max said...

Headhunter, are there many "Headhunter woz ere" (just an example) etchings on the windows of Japanese double deckers?

Headhunter said...

Yeah I've been on the ones in France as well. They had them in China too when I was there in 1999 - between Beijing and Tianjin.

Japanese trains were always absolutely spotless. You could have performed surgery on the floor. Scratching the windows would have been bordering on sacriligeous!

Tamsin said...

Didn't old style trams have flicky seats as well and could be driven from either end. The driver used to unhook his joy-stick and walk around the outside to then slot it in the other end and the conductor would walk from end to end of both floors flicking the backs of the wooden slatted seats across.

(My uncle, as a boy, apparently used to absolutely hate travelling with his back to the direction of travel my mother recalls on one occasion when the train they were on was being shunted backwards and forwards in and out of sidings and the solemnly swapped seats four or five times. She wonders what the other people in the carriage thought!)

Tamsin said...

The flow dynamics was a longer time at stations. At the time they were doing the study the usual rolling stock was the old style with the slam doors all along the carriages. Really fast on and off - particularly if you diced with death by opening them as the train was pulling into the station and jumping out to hit the platform running.
Now that everything has central doors anyway and is so much slower at the station there might not be such a difference.

jon s said...

Hmm, maybe we need a new study for double decker trains to ease congestion.

btw. Helsinki has some that are really clean.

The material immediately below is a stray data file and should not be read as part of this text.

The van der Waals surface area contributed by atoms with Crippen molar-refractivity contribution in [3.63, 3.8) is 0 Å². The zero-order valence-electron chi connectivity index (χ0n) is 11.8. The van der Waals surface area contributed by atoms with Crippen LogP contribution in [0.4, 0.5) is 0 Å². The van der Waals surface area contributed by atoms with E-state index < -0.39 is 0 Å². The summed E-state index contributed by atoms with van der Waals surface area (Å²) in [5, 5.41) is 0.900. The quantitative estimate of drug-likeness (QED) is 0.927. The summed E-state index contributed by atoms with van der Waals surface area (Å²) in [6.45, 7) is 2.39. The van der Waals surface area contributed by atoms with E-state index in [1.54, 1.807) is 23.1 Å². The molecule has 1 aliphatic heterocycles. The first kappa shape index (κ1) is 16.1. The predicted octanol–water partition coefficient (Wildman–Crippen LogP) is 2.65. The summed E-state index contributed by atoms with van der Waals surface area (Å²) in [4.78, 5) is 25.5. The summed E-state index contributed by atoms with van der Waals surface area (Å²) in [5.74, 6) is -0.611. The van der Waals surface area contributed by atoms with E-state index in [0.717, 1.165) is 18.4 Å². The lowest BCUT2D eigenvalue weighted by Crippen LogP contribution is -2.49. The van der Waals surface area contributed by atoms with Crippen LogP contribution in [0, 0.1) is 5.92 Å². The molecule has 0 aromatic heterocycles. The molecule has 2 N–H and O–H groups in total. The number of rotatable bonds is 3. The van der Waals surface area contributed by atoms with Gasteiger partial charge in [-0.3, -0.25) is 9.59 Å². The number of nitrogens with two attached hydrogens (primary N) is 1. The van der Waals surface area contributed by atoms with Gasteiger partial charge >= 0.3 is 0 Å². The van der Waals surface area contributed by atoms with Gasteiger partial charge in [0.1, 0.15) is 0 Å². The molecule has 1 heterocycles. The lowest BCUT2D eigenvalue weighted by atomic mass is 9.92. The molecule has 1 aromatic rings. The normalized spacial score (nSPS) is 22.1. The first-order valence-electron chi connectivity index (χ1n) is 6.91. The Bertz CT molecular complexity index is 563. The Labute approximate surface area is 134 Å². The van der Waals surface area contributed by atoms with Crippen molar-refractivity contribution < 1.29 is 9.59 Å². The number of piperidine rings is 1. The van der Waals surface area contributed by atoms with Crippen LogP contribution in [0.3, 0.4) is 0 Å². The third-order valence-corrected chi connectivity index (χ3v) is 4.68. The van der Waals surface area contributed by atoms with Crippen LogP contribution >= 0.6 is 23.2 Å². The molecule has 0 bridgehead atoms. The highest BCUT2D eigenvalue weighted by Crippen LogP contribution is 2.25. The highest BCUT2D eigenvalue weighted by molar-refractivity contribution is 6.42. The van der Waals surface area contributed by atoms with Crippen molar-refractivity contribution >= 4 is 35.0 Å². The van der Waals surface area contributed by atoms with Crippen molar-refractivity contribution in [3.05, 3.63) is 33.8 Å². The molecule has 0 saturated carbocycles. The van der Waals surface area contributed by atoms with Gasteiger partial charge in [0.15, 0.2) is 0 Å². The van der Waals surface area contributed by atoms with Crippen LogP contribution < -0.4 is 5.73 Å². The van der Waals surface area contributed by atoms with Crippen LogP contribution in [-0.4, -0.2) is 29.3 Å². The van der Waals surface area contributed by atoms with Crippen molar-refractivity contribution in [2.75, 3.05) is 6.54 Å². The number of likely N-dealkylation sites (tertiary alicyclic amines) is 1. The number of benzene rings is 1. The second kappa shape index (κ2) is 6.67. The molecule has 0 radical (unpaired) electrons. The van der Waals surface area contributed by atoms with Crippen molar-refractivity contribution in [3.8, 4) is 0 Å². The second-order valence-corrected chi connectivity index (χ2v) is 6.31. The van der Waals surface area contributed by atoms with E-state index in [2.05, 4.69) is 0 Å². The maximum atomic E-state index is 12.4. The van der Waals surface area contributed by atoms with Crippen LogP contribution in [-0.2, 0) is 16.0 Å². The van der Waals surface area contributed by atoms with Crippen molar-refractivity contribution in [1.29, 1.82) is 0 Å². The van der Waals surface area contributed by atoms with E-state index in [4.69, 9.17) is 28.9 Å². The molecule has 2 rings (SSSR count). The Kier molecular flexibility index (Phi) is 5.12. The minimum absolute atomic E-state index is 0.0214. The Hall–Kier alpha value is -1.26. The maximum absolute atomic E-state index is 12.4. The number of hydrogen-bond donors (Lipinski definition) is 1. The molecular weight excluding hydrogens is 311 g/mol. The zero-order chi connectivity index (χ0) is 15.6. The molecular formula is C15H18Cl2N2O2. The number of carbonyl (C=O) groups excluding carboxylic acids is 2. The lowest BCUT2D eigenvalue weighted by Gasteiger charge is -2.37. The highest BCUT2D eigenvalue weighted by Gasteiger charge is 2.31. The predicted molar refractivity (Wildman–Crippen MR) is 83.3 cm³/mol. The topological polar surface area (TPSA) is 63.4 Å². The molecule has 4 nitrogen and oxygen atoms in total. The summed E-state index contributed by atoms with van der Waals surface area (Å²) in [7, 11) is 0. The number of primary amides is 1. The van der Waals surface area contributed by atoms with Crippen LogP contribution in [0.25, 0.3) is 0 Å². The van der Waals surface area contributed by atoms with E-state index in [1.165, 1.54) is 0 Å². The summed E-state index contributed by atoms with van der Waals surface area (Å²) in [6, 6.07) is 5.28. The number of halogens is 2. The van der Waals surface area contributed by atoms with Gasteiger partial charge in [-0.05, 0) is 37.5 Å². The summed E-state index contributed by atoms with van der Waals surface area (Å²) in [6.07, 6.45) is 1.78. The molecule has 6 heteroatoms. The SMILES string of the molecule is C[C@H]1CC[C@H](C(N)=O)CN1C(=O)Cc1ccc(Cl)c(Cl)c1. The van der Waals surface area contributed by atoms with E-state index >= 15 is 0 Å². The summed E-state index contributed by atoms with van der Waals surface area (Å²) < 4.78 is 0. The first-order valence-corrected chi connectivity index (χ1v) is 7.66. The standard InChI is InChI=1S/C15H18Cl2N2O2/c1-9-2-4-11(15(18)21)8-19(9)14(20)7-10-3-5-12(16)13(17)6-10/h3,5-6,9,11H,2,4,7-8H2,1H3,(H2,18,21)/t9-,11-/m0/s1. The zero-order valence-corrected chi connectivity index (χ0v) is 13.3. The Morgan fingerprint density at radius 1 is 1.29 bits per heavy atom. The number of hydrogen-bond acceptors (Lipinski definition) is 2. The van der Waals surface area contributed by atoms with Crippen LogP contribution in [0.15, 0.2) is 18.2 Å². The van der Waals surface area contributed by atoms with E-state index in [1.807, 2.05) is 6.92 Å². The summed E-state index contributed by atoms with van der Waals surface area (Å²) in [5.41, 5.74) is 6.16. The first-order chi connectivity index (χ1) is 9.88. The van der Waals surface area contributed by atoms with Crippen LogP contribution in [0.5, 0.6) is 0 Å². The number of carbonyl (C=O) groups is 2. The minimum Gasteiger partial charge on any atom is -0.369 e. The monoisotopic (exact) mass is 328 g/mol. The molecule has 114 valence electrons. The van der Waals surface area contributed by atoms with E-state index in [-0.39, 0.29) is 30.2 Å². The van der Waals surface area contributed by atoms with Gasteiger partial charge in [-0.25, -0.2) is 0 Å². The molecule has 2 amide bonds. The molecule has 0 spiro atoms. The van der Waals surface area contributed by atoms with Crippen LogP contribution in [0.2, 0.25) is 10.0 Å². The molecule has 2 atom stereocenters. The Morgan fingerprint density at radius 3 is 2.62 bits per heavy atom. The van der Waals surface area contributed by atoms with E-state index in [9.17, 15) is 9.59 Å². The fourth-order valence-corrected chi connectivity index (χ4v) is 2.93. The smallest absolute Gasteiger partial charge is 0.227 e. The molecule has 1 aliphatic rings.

drakefell debaser said...

True, there must become a point where extending the platform is no longer viable, so up will be the only way.

Brockley Kate said...

They also have double deckers in the Netherlands. Highlight of arriving at Schiphol is getting the train into Amsterdam!

Richard Elliot said...

Looks like my idea of double deckers is an almost fool proof way forward! Anyone know someone at the Ministry of Transport so that we can get it implemented? ;-)

Re the comment made about platforms. The doors are usually designed to be the same height as they are on the current single decker trains, so no alternations to platform height should be needed.

Monkeyboy said...

If man can put cheese in a can why can't he perfect the personal jet pack? Someone suggest it to Boris, big problems require bold thinking.

Graeme said...

It's that old thrust vs weight of fuel dilemma. Damn those laws of physics!

Anonymous said...

Bold thinking and a ready supply of test pilots.

Here is amusing jet pack story, those damn clever Japanese again.

http://www.popsci.com/scitech/article/2009-01/japanese-water-jetpack

Paul said...

I think there's another solution. Make some of the through trains stop at Brockley. It would be easy to implement and some of those near empty trains that speed through Brockley during the rush hour could make serious in-roads to easing the stress on Brockley Station

Anonymous said...

Are they near-empty so they can pick up shedloads of people somewhere else? Or does everything going through Brox only stop at the 'Cross and the 'Bridge?

Anonymous said...

If you mean the trains that whizz through on the 'fast' track then how could it stop? it would be 10ft from the platform.

Cllr Dean Walton said...

@Paul...but some do now. Until recently during the evening rush between 1700 and 1835 the train times were 1715, 1735m 1745, 1805, 1825, 1835 - roughly. There were trains running in the big gaps - but these didn't stop at Brockley. In the latest timetable trains that used to run fast to Forest Hill and the like now stop at Brockley and Honor Oak Park.

Dean

Latest Tweets

Brockley Central Label Cloud

Click one of the labels below to see all posts on that subject. The bigger the label, the more posts there are!